Interarm differences in systolic blood pressure and the risk of dementia and subclinical brain injury

Matthew P. Pase, Alexa Beiser, Hugo Aparicio, Charles DeCarli, Ramachandran S. Vasan, Joanne Murabito, Sudha Seshadri

Research output: Contribution to journalArticle

5 Scopus citations


Introduction: This study examined whether interarm differences in systolic blood pressure (IDSBP) ≥10 mm Hg were associated with the risk of incident dementia and subclinical brain injury. Methods: Between 1992 and 1998, 2063 participants of the Framingham Heart Study underwent assessment of IDSBP with results related to the 10-year risk of incident dementia including clinically characterized Alzheimer's disease. Secondary outcomes included markers of subclinical brain injury on magnetic resonance imaging. Results: High IDSBP were associated with a greater risk of incident dementia (hazard ratio [HR] 1.92; 95% confidence interval [CI], 1.09-3.40) and Alzheimer's disease (HR, 2.32; 95% CI, 1.29-4.18), but only in those who carried an apolipoprotein E (APOE) ε4 allele. IDSBP also predicted lower total brain volumes and more prevalent silent brain infarcts in those who were. APOE ε4 positive. Discussion: High IDSBP were associated with an increased risk of dementia, including clinical Alzheimer's disease, and subclinical brain injury in those who were. APOE ε4 positive.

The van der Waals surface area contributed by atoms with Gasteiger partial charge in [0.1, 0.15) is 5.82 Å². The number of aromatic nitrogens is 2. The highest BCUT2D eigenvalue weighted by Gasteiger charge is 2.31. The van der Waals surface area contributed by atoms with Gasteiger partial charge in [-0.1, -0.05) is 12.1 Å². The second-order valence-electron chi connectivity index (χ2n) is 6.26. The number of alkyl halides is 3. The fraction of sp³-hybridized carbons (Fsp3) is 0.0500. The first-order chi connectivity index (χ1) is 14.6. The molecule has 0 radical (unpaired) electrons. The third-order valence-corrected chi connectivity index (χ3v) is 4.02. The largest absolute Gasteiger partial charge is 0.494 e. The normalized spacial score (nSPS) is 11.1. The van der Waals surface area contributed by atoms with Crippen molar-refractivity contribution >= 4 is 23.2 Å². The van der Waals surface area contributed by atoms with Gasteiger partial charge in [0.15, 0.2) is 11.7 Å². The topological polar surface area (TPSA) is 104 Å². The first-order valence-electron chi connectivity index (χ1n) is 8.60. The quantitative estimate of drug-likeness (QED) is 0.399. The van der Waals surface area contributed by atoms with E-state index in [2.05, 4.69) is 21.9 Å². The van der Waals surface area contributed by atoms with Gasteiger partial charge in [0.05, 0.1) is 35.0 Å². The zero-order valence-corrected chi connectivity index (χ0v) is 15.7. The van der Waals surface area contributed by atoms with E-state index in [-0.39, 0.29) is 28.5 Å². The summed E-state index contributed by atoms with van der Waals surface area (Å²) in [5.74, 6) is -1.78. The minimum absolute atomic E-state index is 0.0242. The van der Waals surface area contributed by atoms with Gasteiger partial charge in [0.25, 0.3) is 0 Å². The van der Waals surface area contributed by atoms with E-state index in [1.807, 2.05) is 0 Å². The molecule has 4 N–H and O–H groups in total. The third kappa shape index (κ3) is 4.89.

Original languageEnglish (US)
JournalAlzheimer's and Dementia
StateAccepted/In press - 2015



  • ABI
  • Alzheimer's disease
  • Ankle-brachial index
  • Atherosclerosis
  • Blood pressure
  • Cerebrovascular disease
  • Dementia
  • Framingham Heart Study
  • Interarm differences in systolic blood pressure
  • Magnetic resonance imaging
  • Peripheral vascular disease

ASJC Scopus subject areas

  • Clinical Neurology
  • Developmental Neuroscience
  • Cellular and Molecular Neuroscience
  • Psychiatry and Mental health
  • Geriatrics and Gerontology
  • Epidemiology
  • Health Policy

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